Low battery state, lots of charging current, lots of + values. High battery state, low charging current, very few samples with a positive value.
Fully charged, the charge pulses are absent, samples are all zero.

You take your samples via an interrupt service routine, triggered by a timer. Sample every 0.5 mSec, or whatever. You have two buffers, one for storing the incoming data for the new samples, one buffer with the last interval's samples which you process. Swap the buffers every sampling interval.

JC

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DocJC

Not only am I obliged, I am simply overwhelmed. My sincerest gratitude for your effort and time to make this diagram and explain this so succintly. May God bless you for this.

I am now confident and will proceed. Will keep everyone posted as it progresses. Thanks to others for their time and input.

Regards & Good wishes all round.

Aurangzeb

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Hi again everyone.

Having started work, I am now faced with the next issue which is regarding the actual measurement of the voltage across the shunt resistor. I had initially planned to use the differential input on the AVR ADC for measuring voltage. After purchasing the components to start construction, I was dismayed to discover that the PDIP package of the ATMEGAs, does not guarantee the differential function of the on-board ADC. Now I am back to square one with a ATMEGA16 in PDIP package already purchased. I can’t use the TQ and other packages since I am using a veroboard for construction.

Research on the way forward indicates that I will need to use an instrumentation amplifier(IA) to amplify the 5-50 millivolts available at the shunt terminals. I am thinking of using the classical three op-amps based instrumentation amp, using LM324, primarily because it has 4 op-amps per IC plus the fact that it is easily available. The more sophisticated IAs from Analogue Devices are also possible subject to their availability in the local market. The availability aspect however is yet to be determined.

My problem is now to design an IA using a single supply. I am toying with the idea to create a virtual ground using two 5 volt zeners in series and a resistor connected between the 12 volt supply and GND. The virtual ground would be at the junction of the two zeners, and would be used to connect to GND point of the IA.

Will such system work accurately enough and be interfacable with the u-controller without latchup etc. Will it have sufficent gain. Am I even on the right track.

Thanks and regards

Aurangzeb

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Quote:

the PDIP package of the ATMEGAs, does not guarantee the differential function of the on-board ADC. Now I am back to square one with a ATMEGA16 in PDIP package already purchased.

AFAIK the differential ADC restriction is not present in the pin-compatible ATmega164. You might consider using that model, as it has more toyz ihn general and you will probably find it less expensive.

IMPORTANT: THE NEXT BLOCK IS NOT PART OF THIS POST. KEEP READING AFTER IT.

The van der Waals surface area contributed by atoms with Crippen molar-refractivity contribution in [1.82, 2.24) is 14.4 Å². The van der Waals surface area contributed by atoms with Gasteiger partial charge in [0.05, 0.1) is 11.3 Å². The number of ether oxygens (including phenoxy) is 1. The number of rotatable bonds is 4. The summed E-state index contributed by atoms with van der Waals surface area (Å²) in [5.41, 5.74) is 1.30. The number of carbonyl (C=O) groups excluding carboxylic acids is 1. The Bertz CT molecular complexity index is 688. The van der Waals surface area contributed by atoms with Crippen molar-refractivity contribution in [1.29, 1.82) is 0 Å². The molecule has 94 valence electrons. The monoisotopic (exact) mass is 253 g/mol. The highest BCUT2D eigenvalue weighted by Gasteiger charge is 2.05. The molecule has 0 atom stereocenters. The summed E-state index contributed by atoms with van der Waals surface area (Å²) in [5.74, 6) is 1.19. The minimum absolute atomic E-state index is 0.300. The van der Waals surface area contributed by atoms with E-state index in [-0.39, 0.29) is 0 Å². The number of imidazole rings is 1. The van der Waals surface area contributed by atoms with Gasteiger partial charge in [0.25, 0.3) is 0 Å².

The differential+gain can be really cool in certain app situations, allowing e.g. overcurrent and undercurrent "trips" to be recognized with a very minimum of components.

However, we find that for "measuring the current apps--to, say, 9 or 10 bits, +/- 20mA on a 0-10A signal--we'll have signal conditioning and an op amp in there anyway.

[Most of our apps seem to end up with a CT or Allegro sensor instead of the conventional shunt resistor.]

You can put lipstick on a pig, but it is still a pig.

I've never met a pig I didn't like, as long as you have some salt and pepper.

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Quote:
AFAIK the differential ADC restriction is not present in the pin-compatible ATmega164. You might consider using that model, as it has more toyz ihn general and you will probably find it less expensive.

[Most of our apps seem to end up with a CT or Allegro sensor instead of the conventional shunt resistor.]

Most of the time the issue is non availability of parts. Being a price sensitive market, we only get the least costly parts locally off the shelf.

Before embarking on this project I had done a thorough survey in trying to locate a hall effect current sensor, without much success. The very low demand for such components discourages imports/ready availability ex-stock locally.

Aurangzeb

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Quote:

Most of the time the issue is non availability of parts. Being a price sensitive market, we only get the least costly parts locally off the shelf.

OK, and which is "least costly" of the two models that I mentioned? that is part of the whole point.

I guess sometimes you just must make do with what is on the shelf at the corner market. We haven't done that for at least 10 years, preferring to go with distribution channels.

So if your corner market handles no RGB LEDs or whatever, then you must create your own LED clusters?

Tough environment.

Lee

You can put lipstick on a pig, but it is still a pig.

I've never met a pig I didn't like, as long as you have some salt and pepper.

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Quote:
So if your corner market handles no RGB LEDs or whatever, then you must create your own LED cluster.

In a way, Yes. In this case we are constrained to use a primitive method (using the shunt).

BTW it is not the corner market but the main shops of the city where I checked. Don't have any place better locally to source these kind of components.

Aurangzeb

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You keep mentioning "locally". There is a place in your profile to fill in your city and country. Then we will have an idea what you mean when you say "locally".

Imagecraft compiler user

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Sorry about that.

Karachi, Pakistan.